Therapeutic ultrasound is a treatment modality typically used in physical therapy. It has been used for quite some time to better circulation and tissue healing.

If you have an injury such as bursitis, tendonitis, or arthritis you may need some physical therapy to help reduce pain and better your function. Your physical therapist may choose to apply therapeutic ultrasound to your injured body part as part of your rehabilitation program.

How Ultrasound Works

A majority of experienced Palmdale Physical Therapist will tell you that therapeutic ultrasound is a treatment that has been used in physical therapy clinics for over 50 years. It provides heat to injured body parts that lie deep within your body that can’t be heated with a standard hot pack alone.

Additionally, ultrasound is also thought to improve cellular function by making microscopic gas bubbles near your injury expand and contract rapidly, a process called cavitation. This expansion and contraction are thought to speed up the healing process in your injured body part.

How is Ultrasound Produced?

An electrical charge is applied to a crystal, creating a piezo-electric effect. This helps generate ultrasonic waves. These sound waves cannot be heard, but they are able to pass in through your skin and to tissues, heating them and causing cavitation.

Heating Effects of Ultrasound

Palmdale Physical Therapist say that a review of published studies about ultrasound indicates that it indeed does heat your body parts when applied the right way. Furthermore, it also heats parts of your body that are deep and located outside of the reach of standard hot packs.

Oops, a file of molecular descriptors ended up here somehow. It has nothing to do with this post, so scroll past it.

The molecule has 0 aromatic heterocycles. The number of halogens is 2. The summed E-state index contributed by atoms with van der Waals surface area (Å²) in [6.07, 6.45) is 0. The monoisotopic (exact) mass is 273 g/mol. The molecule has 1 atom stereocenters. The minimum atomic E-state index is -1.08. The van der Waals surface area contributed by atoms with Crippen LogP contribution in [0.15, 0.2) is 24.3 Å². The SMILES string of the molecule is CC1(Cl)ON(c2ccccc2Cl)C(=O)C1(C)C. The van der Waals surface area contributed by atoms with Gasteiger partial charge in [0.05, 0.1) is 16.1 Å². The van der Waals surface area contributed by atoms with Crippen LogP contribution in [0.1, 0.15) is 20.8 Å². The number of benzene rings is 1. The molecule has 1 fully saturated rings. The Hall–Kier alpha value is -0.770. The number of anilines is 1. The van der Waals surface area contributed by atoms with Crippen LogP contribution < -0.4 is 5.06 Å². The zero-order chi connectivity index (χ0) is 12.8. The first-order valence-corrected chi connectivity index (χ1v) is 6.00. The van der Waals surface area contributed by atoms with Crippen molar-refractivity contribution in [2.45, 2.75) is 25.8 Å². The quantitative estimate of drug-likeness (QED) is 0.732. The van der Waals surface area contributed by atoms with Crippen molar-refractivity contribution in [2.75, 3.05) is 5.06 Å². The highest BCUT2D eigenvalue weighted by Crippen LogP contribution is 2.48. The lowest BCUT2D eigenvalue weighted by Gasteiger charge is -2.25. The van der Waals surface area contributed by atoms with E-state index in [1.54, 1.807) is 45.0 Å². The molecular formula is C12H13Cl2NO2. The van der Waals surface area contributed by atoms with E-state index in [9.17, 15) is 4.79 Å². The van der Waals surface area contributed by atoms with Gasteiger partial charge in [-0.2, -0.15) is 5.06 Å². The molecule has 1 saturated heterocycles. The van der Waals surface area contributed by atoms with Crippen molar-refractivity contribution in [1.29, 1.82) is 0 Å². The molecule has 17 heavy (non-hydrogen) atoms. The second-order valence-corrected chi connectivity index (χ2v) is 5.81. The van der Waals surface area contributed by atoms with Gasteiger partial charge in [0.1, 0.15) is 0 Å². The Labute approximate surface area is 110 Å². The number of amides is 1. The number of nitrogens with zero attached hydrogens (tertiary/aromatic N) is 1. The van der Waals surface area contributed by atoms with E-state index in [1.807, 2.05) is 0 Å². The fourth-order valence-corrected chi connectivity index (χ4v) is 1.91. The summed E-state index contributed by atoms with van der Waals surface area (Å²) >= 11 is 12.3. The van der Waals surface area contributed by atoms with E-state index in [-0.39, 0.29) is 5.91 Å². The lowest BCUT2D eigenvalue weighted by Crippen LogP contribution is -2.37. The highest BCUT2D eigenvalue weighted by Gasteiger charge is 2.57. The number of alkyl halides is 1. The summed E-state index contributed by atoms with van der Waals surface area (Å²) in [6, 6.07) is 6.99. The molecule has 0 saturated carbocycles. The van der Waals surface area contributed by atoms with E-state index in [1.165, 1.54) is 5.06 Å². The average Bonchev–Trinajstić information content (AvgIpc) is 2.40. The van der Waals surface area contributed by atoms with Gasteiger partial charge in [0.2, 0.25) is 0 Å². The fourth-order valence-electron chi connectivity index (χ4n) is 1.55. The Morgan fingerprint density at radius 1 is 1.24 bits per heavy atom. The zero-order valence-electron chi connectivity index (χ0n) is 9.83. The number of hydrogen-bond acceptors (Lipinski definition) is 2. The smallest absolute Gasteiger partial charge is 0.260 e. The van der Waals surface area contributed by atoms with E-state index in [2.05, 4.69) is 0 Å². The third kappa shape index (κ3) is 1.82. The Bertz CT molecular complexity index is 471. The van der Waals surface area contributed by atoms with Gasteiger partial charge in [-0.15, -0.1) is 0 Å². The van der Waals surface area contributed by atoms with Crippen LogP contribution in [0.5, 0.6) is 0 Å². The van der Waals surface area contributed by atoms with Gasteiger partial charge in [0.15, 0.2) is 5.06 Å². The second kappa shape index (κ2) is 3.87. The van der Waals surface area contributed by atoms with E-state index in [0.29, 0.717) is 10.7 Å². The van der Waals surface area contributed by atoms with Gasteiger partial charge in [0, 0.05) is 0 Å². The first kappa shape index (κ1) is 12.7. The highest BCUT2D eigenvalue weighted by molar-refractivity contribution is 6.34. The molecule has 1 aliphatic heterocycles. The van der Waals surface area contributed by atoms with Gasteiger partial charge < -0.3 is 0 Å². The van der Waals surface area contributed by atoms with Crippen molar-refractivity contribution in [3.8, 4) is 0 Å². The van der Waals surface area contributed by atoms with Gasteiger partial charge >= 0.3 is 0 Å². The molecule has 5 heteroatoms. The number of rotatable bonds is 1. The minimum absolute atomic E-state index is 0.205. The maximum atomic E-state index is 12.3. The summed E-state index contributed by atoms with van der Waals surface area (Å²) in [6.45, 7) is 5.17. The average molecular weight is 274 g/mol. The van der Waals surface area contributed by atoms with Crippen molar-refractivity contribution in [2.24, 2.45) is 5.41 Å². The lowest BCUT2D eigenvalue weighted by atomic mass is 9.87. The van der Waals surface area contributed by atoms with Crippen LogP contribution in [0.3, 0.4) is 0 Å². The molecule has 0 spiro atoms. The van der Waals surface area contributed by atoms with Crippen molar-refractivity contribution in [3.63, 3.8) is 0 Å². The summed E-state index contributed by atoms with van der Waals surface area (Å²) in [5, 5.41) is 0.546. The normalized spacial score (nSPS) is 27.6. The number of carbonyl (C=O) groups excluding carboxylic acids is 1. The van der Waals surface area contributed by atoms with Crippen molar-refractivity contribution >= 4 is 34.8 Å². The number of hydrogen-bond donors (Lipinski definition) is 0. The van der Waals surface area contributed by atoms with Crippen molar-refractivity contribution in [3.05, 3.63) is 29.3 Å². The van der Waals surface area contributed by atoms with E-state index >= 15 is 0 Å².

So if you have an injury and your physical therapist feels that heat may be required to help your condition, ultrasound is a great decision.

Can Ultrasound Cause Pain?

Most Palmdale Physical Therapist will tell you that ultrasound is a pretty safe and innocuous treatment in physical therapy. There are a few instances where ultrasound should absolutely not be applied, such as over body parts with cancer and in young children, but for the most part, it can aid in safely heating injured parts of your body.

Since many studies show that ultrasound offers very little to assist in speed healing in your injured body part, some physical therapists feel that ultrasound can “hurt” by making you feel as if you need it to get better.